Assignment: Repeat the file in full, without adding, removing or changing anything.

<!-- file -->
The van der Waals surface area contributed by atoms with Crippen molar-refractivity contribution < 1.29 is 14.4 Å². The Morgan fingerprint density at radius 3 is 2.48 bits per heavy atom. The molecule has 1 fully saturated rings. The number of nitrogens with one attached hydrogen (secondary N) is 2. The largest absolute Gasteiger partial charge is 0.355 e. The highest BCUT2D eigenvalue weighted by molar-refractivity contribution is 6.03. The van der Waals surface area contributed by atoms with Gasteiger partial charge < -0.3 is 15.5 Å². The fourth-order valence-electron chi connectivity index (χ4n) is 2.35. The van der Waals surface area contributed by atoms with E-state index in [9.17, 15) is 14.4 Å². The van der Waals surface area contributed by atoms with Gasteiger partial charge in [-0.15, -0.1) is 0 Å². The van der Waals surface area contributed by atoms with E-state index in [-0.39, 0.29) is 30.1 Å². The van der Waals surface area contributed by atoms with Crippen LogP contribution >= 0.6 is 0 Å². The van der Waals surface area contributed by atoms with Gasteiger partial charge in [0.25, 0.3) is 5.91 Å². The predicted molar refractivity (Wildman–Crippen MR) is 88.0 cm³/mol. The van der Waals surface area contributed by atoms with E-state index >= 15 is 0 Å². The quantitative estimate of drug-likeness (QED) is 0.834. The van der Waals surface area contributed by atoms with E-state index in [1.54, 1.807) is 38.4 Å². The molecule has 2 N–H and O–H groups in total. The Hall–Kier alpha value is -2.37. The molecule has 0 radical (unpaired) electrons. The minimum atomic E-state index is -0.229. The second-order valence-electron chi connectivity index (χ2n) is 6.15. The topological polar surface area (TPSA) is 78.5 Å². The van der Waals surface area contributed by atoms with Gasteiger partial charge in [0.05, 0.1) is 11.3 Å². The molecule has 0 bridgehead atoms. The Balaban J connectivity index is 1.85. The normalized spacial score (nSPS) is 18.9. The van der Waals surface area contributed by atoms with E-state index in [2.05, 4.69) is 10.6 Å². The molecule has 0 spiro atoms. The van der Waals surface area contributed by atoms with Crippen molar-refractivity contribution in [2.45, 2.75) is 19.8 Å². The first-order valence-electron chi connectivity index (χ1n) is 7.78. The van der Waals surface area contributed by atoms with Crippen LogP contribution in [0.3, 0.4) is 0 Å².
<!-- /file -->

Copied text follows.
The van der Waals surface area contributed by atoms with Crippen molar-refractivity contribution < 1.29 is 14.4 Å². The Morgan fingerprint density at radius 3 is 2.48 bits per heavy atom. The molecule has 1 fully saturated rings. The number of nitrogens with one attached hydrogen (secondary N) is 2. The largest absolute Gasteiger partial charge is 0.355 e. The highest BCUT2D eigenvalue weighted by molar-refractivity contribution is 6.03. The van der Waals surface area contributed by atoms with Gasteiger partial charge < -0.3 is 15.5 Å². The fourth-order valence-electron chi connectivity index (χ4n) is 2.35. The van der Waals surface area contributed by atoms with E-state index in [9.17, 15) is 14.4 Å². The van der Waals surface area contributed by atoms with Gasteiger partial charge in [-0.15, -0.1) is 0 Å². The van der Waals surface area contributed by atoms with E-state index in [-0.39, 0.29) is 30.1 Å². The van der Waals surface area contributed by atoms with Crippen LogP contribution >= 0.6 is 0 Å². The van der Waals surface area contributed by atoms with Gasteiger partial charge in [0.25, 0.3) is 5.91 Å². The predicted molar refractivity (Wildman–Crippen MR) is 88.0 cm³/mol. The van der Waals surface area contributed by atoms with E-state index >= 15 is 0 Å². The quantitative estimate of drug-likeness (QED) is 0.834. The van der Waals surface area contributed by atoms with E-state index in [1.54, 1.807) is 38.4 Å². The molecule has 2 N–H and O–H groups in total. The Hall–Kier alpha value is -2.37. The molecule has 0 radical (unpaired) electrons. The minimum atomic E-state index is -0.229. The second-order valence-electron chi connectivity index (χ2n) is 6.15. The topological polar surface area (TPSA) is 78.5 Å². The van der Waals surface area contributed by atoms with Gasteiger partial charge in [0.05, 0.1) is 11.3 Å². The molecule has 0 bridgehead atoms. The Balaban J connectivity index is 1.85. The normalized spacial score (nSPS) is 18.9. The van der Waals surface area contributed by atoms with E-state index in [2.05, 4.69) is 10.6 Å². The molecule has 0 spiro atoms. The van der Waals surface area contributed by atoms with Crippen molar-refractivity contribution in [2.45, 2.75) is 19.8 Å². The first-order valence-electron chi connectivity index (χ1n) is 7.78. The van der Waals surface area contributed by atoms with Crippen LogP contribution in [0.3, 0.4) is 0 Å².